1. | R. W. Boyd and D. J. Gauthier, “Controlling the velocity of light pulses,” Science |

2. | A. M. Akulshin and R. J. McLean, “Fast light in atomic media,” J. Opt. |

3. | J. Mork, F. Ohman, M. Van Der Poel, Y. Chen, P. Lunnemann, and K. Yvind, “Slow and fast light: Controlling the speed of light using semiconductor waveguides,” Laser Photon. Rev. |

4. | J. Mork, P. Lunnemann, W. Xue, Y. Chen, P. Kaer, and T. R. Nielsen, “Slow and fast light in semiconductor waveguides,” Semicond. Sci. Technol. |

5. | L. Thevenaz, “Slow and fast light in optical fibres,” Nat. Photonics |

6. | S. Chu and S. Wang, “Linear pulse propagation in an absorbing medium,” Phys. Rev. Lett. |

7. | M. S. Bigelow, N. N. Lepeshkin, and R. W. Boyd, “Superluminal and slow light propagation in a room-temperature solid,” Science |

8. | M. Gonzalez-Herraez, K.-Y. Song, and L. Thevenaz, “Optically controlled slow and fast light in optical fibers using stimulated Brillouin scattering,” Appl. Phys. Lett. |

9. | K. Y. Song, K. S. Abedin, and K. Hotate, “Gain-assisted superluminal propagation in tellurite glass fiber based on stimulated Brillouin scattering,” Opt. Express |

10. | L. J. Wang, A. Kuzmich, and A. Dogariu, “Gain-assisted superluminal light propagation,” Nature |

11. | C. Zhu and G. Huang, “High-order nonlinear Schrodinger equation and weak-light superluminal solitons in active Raman gain media with two control fields,” Opt. Express |

12. | F. Arrieta-Yanez, O. G. Calderon, and S. Melle, “Slow and fast light based on coherent population oscillations in erbium-doped fibres,” J. Opt. |

13. | C.-L. Cui, J.-K. Jia, J.-W. Gao, Y. Xue, G. Wang, and J.-H. Wu, “Ultraslow and superluminal light propagation in a four-level atomic system,” Phys. Rev. A |

14. | A. M. Akulshin, S. Barreiro, and A. Lezama, “Steep anomalous dispersion in coherently prepared Rb vapor,” Phys. Rev. Lett. |

15. | K. Kim, H. S. Moon, C. Lee, S. K. Kim, and J. B. Kim, “Observation of arbitrary group velocities of light from superluminal to subluminal on a single atomic transition line,” Phys. Rev. A |

16. | C.-L. C., J.-K. Jia, Y. Zhang, Y. Xue, H.-L. Xu, and J.-H. Wu, “Resonant gain suppression and quantum destructive interference in a three-level open V system,” J. Phys. B: At. Mol. Opt. Phys. |

17. | L. Brillouin, |

18. | C. G. B. Garrett and D. E. McCumber, “Propagation of a Gaussian light pulse through an anomalous dispersion medium,” Phys. Rev. A |

19. | M. D. Crisp, “Concept of group velocity in resonant pulse propagation,” Phys. Rev. A |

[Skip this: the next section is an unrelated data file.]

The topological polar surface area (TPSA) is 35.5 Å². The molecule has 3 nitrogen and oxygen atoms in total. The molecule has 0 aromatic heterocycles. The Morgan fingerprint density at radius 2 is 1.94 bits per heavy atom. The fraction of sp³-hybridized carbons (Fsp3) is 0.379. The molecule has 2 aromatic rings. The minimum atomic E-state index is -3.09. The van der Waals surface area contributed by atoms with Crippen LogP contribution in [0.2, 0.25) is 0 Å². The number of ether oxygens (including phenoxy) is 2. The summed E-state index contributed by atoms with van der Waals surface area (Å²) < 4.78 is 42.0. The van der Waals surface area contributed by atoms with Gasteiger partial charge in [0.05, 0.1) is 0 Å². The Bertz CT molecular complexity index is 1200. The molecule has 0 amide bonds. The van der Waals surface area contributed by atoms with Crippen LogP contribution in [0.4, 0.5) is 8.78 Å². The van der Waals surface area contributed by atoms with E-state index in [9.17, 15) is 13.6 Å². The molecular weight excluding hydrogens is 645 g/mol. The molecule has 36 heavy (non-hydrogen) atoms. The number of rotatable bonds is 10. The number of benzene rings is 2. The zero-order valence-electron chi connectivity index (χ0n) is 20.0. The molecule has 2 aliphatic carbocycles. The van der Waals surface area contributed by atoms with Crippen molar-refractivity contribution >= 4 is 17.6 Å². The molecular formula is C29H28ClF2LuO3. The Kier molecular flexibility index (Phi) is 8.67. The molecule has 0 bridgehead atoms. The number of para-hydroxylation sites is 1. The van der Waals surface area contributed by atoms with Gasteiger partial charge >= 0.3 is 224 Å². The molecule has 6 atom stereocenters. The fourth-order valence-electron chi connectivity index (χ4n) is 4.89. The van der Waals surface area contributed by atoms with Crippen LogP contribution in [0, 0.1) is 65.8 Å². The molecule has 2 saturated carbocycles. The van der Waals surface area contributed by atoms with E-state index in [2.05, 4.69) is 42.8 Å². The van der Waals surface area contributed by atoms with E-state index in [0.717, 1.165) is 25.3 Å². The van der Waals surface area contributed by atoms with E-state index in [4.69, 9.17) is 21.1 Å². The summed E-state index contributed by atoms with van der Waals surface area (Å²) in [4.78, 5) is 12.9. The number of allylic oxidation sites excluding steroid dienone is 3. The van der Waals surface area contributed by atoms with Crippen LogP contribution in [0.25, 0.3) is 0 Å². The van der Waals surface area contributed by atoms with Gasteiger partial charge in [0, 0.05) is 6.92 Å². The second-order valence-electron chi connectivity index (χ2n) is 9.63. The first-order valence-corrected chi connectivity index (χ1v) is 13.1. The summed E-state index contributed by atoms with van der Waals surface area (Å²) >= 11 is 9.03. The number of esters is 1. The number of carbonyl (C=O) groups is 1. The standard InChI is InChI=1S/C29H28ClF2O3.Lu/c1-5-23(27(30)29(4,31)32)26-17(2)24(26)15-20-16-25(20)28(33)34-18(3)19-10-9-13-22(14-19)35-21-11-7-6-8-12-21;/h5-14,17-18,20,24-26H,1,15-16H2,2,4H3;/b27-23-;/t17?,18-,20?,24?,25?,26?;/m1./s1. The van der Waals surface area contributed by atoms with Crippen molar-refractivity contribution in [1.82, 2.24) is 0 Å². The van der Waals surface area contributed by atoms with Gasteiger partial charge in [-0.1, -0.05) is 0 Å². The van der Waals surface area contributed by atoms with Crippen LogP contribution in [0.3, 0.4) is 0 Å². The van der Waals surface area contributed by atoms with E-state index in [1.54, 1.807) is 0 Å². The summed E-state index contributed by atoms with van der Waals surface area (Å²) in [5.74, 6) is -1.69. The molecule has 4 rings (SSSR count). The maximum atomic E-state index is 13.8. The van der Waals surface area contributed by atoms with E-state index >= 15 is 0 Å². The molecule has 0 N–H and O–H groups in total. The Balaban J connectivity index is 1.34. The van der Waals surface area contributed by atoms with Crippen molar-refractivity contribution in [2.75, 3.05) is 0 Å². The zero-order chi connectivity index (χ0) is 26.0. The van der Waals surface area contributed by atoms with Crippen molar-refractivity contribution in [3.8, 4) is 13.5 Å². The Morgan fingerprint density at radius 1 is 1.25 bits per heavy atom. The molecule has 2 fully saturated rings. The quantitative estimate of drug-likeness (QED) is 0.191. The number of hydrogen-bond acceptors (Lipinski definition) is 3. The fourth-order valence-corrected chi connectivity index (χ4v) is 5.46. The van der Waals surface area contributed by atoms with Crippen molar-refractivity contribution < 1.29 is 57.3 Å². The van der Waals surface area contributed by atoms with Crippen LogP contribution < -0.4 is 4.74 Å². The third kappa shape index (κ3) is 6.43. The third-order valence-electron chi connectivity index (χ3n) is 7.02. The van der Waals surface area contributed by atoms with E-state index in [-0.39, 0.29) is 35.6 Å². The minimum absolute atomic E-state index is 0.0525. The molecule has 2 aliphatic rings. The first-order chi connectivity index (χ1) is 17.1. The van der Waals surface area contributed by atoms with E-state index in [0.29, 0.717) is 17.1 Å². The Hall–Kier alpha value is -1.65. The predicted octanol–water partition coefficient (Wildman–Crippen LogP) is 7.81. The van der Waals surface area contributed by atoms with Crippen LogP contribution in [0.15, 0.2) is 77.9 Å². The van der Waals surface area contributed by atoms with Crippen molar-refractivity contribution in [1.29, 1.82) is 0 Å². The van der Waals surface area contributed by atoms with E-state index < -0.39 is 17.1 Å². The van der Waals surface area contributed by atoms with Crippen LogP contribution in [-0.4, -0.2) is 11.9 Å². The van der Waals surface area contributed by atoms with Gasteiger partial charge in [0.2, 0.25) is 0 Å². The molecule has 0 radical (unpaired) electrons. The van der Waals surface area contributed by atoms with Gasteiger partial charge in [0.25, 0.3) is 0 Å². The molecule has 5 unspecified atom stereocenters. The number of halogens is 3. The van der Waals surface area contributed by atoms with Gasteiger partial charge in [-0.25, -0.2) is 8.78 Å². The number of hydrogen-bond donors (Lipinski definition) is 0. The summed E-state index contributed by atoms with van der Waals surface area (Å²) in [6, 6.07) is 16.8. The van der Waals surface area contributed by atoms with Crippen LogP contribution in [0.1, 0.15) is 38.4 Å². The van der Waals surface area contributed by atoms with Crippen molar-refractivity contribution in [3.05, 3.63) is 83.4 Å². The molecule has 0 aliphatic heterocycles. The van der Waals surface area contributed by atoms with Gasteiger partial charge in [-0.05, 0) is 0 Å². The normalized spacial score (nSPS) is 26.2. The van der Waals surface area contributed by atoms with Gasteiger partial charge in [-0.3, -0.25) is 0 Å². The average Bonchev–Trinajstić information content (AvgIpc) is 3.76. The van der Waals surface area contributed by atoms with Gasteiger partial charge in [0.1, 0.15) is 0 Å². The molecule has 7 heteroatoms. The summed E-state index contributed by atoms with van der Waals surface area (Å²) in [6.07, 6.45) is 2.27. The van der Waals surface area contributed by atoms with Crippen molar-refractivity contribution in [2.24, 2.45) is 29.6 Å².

20. | E. Paspalakis and P. L. Knight, “Electromagnetically induced transparency and controlled group velocity in a multilevel system,” Phys. Rev. A |

21. | T. F. Gallagher, |

22. | D. Tong, S. M. Farooqi, J. Stanojevic, S. Krishnan, Y. P. Zhang, R. Cote, E. E. Eyler, and P. L. Gould, “Local blockade of Rydberg excitation in an ultracold gas,” Phys. Rev. Lett. |

23. | D. Yan, J.-W. Gao, Q.-Q. Bao, H. Yang, H. Wang, and J.-H. Wu, “Electromagnetically induced transparency in a five-level Λ system dominated by two-photon resonant transitions,” Phys. Rev. A |

24. | M. Mahmoudi, M. Sahrai, and H. Tajalli, “Subluminal and superluminal light propagation via interference of incoherent pumpfields,” Phys. Lett. A |

25. | M. Fleischhauer, C. H. Keitel, M. O. Scully, and C. Su, “Lasing without inversion and enhancement of the index of refraction via interference of incoherent pump processes,” Opt. Commun. |

26. | D. Bullock, J. Evers, and C. H. Keitel, “Modifying spontaneous emission via interferences from incoherent pump fields,” Phys. Lett. A |

27. | A. V. Taichenachev, A. M. Tumaikin, and V. I. Yudin, “Electromagnetically induced absorption in a four-state system,” Phys. Rev. A |

**OCIS Codes**

(270.0270) Quantum optics : Quantum optics

(270.1670) Quantum optics : Coherent optical effects

**ToC Category:**

Quantum Optics

**History**

Original Manuscript: February 16, 2012

Revised Manuscript: April 4, 2012

Manuscript Accepted: April 4, 2012

Published: April 24, 2012

**Citation**

Cui-Li Cui, Chang-Bao Fu, Hong Yang, Qian-Qian Bao, Huai-Liang Xu, and Jin-Hui Wu, "Resonant gain suppression and superluminal group velocity in a multilevel system," Opt. Express **20**, 10712-10720 (2012)

http://www.opticsinfobase.org/oe/abstract.cfm?URI=oe-20-10-10712

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### References

- R. W. Boyd and D. J. Gauthier, “Controlling the velocity of light pulses,” Science326, 1074–1077 (2009). [CrossRef] [PubMed]
- A. M. Akulshin and R. J. McLean, “Fast light in atomic media,” J. Opt.12, 104001 (2010). [CrossRef]
- J. Mork, F. Ohman, M. Van Der Poel, Y. Chen, P. Lunnemann, and K. Yvind, “Slow and fast light: Controlling the speed of light using semiconductor waveguides,” Laser Photon. Rev.3, 30–44 (2009). [CrossRef]
- J. Mork, P. Lunnemann, W. Xue, Y. Chen, P. Kaer, and T. R. Nielsen, “Slow and fast light in semiconductor waveguides,” Semicond. Sci. Technol.25, 083002 (2010). [CrossRef]